But Conservative Leader Stephen Harper continues to strongly support the government’s ability to revoke the Canadian citizenship of convicted terrorists, including those born in this country like Gaya. In comments made during a radio interview with AM980 in London, Ont., Harper appeared to support an extension of the government’s ability to denaturalize citizens convicted of other crimes.
“We can look at options in the future,” he told host Andrew Lawton.
The court challenge
A constitutional challenge to the notice of citizenship revocation was filed with the Federal Court of Canada by lawyer Lorne Waldman, on behalf of Gaya. In the filing, Waldman says citizenship revocation is “the modern enactment of the 18th- and 19th-century criminal punishment of transportation, and constitutes de facto exile.”
Before the law changed last year, anyone whose citizenship was revoked — for example, for being a convicted war criminal — automatically received a hearing from the Federal Court. All relevant information on the government’s decision to revoke citizenship had to be disclosed to the relevant person and his or her lawyers. And if the government won that hearing, the federal cabinet still had to approve any citizenship revocation.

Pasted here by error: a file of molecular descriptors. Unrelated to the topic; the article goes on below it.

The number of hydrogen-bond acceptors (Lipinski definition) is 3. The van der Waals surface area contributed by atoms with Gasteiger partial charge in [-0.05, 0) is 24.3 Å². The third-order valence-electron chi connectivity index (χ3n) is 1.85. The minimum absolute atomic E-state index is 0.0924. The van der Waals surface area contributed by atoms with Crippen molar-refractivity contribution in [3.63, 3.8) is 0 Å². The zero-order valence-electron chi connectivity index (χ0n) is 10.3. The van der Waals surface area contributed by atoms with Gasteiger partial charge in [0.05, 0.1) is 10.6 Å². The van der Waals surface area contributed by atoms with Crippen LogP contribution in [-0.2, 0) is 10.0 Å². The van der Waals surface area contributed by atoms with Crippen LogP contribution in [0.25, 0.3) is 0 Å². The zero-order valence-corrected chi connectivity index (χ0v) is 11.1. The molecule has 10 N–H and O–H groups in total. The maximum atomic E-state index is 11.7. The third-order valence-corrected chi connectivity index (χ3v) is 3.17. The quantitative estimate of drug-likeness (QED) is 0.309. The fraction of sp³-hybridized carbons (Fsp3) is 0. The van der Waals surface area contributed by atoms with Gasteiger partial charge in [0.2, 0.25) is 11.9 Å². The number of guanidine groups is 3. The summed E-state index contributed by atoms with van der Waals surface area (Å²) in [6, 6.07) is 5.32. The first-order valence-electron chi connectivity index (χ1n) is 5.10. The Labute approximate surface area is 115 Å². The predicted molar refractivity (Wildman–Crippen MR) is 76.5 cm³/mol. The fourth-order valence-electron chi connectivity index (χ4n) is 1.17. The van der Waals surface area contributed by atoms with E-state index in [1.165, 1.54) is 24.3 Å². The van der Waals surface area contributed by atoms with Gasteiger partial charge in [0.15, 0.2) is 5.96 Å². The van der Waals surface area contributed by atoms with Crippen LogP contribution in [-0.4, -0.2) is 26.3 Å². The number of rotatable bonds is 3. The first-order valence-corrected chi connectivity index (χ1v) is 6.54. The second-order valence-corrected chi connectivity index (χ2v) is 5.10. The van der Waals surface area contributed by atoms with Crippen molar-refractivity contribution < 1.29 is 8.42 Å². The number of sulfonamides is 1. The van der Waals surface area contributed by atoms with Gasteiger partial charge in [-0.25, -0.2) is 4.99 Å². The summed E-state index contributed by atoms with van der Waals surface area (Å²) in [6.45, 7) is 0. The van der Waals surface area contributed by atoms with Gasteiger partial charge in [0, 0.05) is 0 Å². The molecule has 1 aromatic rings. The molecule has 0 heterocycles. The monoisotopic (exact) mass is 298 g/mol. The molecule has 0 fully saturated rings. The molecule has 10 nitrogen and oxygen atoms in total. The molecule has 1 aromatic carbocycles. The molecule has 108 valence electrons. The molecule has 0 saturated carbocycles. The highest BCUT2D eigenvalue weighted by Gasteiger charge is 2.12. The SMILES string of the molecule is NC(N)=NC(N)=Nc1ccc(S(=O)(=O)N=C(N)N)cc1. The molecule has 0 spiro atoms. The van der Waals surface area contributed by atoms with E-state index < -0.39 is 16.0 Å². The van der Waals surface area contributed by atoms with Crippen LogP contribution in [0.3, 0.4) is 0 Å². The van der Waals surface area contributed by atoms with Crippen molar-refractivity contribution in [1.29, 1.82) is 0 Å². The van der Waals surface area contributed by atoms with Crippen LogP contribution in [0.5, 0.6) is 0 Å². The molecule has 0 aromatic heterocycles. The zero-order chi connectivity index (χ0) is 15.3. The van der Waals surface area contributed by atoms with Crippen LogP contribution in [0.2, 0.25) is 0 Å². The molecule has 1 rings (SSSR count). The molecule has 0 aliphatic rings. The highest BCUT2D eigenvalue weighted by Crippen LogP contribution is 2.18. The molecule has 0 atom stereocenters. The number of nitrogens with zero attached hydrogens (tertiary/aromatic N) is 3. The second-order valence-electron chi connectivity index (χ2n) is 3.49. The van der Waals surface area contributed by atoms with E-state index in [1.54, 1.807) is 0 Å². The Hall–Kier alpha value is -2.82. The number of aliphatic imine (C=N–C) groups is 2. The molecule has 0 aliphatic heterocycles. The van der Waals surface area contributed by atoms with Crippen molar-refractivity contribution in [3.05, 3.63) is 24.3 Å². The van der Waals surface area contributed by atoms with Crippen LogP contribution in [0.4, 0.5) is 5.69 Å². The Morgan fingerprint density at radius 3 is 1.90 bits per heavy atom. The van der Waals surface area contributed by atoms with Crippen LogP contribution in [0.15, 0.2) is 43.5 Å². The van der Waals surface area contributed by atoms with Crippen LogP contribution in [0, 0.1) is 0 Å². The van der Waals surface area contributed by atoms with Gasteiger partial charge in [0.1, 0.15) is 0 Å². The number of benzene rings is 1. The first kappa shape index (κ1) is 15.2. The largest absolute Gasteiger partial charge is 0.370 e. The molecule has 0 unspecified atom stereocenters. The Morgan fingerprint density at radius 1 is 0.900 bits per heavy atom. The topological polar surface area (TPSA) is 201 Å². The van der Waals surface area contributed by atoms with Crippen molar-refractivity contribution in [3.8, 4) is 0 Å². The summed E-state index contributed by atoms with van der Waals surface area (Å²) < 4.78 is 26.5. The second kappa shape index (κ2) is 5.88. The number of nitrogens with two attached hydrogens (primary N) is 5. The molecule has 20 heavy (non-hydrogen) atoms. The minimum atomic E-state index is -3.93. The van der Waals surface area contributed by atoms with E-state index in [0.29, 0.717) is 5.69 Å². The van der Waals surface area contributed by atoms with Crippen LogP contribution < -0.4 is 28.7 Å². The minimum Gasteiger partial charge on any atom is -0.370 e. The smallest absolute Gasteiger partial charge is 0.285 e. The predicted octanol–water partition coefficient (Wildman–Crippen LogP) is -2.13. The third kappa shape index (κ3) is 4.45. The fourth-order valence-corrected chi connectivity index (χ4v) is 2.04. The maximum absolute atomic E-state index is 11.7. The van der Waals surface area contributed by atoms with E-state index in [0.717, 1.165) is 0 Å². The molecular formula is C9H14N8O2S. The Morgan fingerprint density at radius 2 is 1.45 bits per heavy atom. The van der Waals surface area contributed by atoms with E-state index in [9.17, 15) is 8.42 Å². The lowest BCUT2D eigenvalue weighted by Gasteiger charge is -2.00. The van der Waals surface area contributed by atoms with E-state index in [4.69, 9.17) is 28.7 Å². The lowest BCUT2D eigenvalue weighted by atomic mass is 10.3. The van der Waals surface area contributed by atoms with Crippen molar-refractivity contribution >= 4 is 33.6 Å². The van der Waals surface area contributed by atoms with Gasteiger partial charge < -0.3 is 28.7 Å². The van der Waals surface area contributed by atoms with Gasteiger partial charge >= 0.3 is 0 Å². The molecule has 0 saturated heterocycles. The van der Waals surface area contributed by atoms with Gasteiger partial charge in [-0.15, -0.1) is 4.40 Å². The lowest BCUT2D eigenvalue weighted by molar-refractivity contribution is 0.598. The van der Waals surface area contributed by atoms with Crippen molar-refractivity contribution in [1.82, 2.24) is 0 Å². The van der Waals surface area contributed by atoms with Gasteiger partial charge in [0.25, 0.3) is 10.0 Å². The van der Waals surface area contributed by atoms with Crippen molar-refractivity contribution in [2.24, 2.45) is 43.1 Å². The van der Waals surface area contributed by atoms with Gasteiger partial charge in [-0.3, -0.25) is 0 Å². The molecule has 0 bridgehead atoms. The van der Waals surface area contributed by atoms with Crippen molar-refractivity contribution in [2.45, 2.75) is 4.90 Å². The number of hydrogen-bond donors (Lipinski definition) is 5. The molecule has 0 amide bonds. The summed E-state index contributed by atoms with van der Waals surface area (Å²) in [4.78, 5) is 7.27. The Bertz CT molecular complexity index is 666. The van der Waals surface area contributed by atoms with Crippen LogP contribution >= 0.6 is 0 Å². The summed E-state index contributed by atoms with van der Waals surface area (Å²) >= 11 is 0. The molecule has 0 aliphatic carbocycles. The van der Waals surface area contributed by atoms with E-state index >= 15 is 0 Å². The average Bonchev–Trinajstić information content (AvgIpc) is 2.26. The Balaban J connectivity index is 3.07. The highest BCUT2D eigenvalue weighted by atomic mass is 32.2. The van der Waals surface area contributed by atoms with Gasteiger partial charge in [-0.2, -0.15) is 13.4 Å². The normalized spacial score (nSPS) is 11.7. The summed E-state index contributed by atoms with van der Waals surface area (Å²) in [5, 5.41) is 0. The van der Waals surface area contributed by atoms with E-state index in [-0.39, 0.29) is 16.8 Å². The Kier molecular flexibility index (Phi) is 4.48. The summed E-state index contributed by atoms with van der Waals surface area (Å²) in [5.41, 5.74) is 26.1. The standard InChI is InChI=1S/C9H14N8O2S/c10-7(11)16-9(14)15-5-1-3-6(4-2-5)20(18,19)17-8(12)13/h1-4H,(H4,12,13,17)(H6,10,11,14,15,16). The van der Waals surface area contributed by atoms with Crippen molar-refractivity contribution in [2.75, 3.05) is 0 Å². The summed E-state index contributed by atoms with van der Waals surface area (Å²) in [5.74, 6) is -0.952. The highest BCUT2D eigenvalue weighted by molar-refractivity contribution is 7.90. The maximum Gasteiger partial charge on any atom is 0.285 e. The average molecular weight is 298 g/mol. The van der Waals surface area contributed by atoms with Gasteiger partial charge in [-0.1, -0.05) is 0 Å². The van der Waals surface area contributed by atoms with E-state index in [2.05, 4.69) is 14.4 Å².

But there is now no legal guarantee that Gaya’s case or any similar case would be heard by a judge. His lawyer is not entitled to receive from the government the evidence used to make the decision to revoke citizenship, including information on whether or not Gaya is in fact a Pakistani citizen. And under the new citizenship laws, a Federal Court judge isn’t required to give a reason for rejecting a written request for review of revocation. Gaya and his lawyers are required to prove he is not actually a citizen of Pakistan. And cabinet approval of the immigration minister’s decision on citizenship revocation is no longer required.
The Federal Court has agreed to hear the case of citizenship revocation of Asad Ansari, another convicted Toronto 18 member who was born in Pakistan and also holds Canadian citizenship. Three other men involved in the plot have either had their citizenship stripped or received notice from the government that they will.